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Czech Republic: R&D allowances, requirement changes proposed

Czech Republic: R&D allowances, changes proposed

Changes to the research and development (R&D) allowance rules have been proposed as part of a tax package that has already been passed by the Chamber of Deputies and is pending consideration by the Senate.

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One change to the R&D allowance rules would be to postpone the deadline for preparing and approving a project until the end of the time limit for filing a tax return for a period in which the taxpayer claimed an R&D allowance for a particular project for the first time. Under the proposed amendment, taxpayers would have to notify the tax administrator about their intention to claim an R&D allowance for a particular project before the project commences. If they fail to do so, expenses incurred for this project would not be allowed to be included in the allowance. The notification would need to contain certain basic identification about the taxpayer (company name, address, tax identification number) and the name and focus of the project. 

Another change would be a project could be approved not only by a company’s governing (statutory) body but also by a person authorised by the governing body. It would no longer be required for the taxpayer to specify the place where the project was approved.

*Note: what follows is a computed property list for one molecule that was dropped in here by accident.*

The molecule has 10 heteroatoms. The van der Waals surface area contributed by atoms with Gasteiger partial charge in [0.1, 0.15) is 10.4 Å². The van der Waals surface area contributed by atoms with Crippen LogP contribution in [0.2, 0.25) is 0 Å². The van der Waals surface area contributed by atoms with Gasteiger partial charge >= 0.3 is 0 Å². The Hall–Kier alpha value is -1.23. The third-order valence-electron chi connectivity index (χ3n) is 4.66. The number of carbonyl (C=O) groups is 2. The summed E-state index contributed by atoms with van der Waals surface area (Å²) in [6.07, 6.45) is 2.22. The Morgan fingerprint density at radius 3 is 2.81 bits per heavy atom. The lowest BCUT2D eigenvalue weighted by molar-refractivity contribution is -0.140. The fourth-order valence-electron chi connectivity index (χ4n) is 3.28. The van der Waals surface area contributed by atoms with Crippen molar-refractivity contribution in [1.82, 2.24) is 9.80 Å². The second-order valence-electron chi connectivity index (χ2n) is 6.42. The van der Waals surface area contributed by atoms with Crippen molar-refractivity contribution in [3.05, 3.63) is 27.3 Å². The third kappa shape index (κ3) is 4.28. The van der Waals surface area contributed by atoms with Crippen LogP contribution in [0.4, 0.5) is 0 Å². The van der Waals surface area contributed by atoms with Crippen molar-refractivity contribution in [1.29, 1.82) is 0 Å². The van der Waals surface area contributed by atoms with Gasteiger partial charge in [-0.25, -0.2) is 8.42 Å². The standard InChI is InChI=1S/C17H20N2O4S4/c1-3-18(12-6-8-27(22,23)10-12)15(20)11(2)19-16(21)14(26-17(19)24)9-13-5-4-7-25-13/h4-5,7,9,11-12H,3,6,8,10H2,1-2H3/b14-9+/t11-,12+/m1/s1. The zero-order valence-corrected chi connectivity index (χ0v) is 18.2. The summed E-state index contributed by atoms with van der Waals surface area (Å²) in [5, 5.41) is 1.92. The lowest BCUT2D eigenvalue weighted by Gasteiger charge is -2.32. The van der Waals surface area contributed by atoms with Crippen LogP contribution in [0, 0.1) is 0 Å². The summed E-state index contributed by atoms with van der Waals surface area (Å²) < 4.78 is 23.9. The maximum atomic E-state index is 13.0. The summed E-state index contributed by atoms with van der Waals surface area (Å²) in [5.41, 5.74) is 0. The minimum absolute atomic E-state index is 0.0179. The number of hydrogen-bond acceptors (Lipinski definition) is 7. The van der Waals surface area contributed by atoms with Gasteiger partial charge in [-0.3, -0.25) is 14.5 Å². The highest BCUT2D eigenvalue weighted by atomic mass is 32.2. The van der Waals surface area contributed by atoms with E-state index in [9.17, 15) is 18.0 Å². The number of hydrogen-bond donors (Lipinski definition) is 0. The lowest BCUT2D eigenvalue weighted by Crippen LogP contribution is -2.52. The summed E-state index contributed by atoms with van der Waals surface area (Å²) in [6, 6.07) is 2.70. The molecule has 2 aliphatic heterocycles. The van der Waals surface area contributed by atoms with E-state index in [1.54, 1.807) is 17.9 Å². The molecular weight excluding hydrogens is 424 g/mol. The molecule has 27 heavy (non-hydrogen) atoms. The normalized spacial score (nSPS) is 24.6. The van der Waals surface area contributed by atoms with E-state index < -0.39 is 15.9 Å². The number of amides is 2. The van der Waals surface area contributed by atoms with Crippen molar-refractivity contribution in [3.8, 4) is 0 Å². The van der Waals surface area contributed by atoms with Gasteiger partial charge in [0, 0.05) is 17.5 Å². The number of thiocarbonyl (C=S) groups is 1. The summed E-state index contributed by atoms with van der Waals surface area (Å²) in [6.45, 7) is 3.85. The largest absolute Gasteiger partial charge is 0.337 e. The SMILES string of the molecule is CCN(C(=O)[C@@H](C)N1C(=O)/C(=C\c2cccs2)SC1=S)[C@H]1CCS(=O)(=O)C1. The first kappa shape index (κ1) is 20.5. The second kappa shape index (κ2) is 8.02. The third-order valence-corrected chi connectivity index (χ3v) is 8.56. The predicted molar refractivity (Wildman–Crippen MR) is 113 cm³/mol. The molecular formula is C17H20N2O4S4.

If enacted, it is expected that the amendment’s measures would be effective in the first half of 2019. The new requirements would apply to projects initiated after the effective date. For projects started on or before the effective date, taxpayers would be allowed to elect to apply either existing or new rules.
 

Read a January 2019 report prepared by the KPMG member firm in the Czech Republic

Court opposed to tax administrator’s approach to R&D allowance

The Regional Court of Justice in Hradec Králové, in a case concerning the tax administrator’s challenge of the R&D allowance claimed by a taxpayer, disagreed with the tax administrator’s conclusion on when work on the R&D project had started. The case demonstrates the taxpayer’s duty to maintain separate records of project costs and confirms that if there are doubts as to the presence of a valuable element of novelty or technology uncertainty, an expert witness must be appointed.


Read a January 2019 report prepared by the KPMG member firm in the Czech Republic

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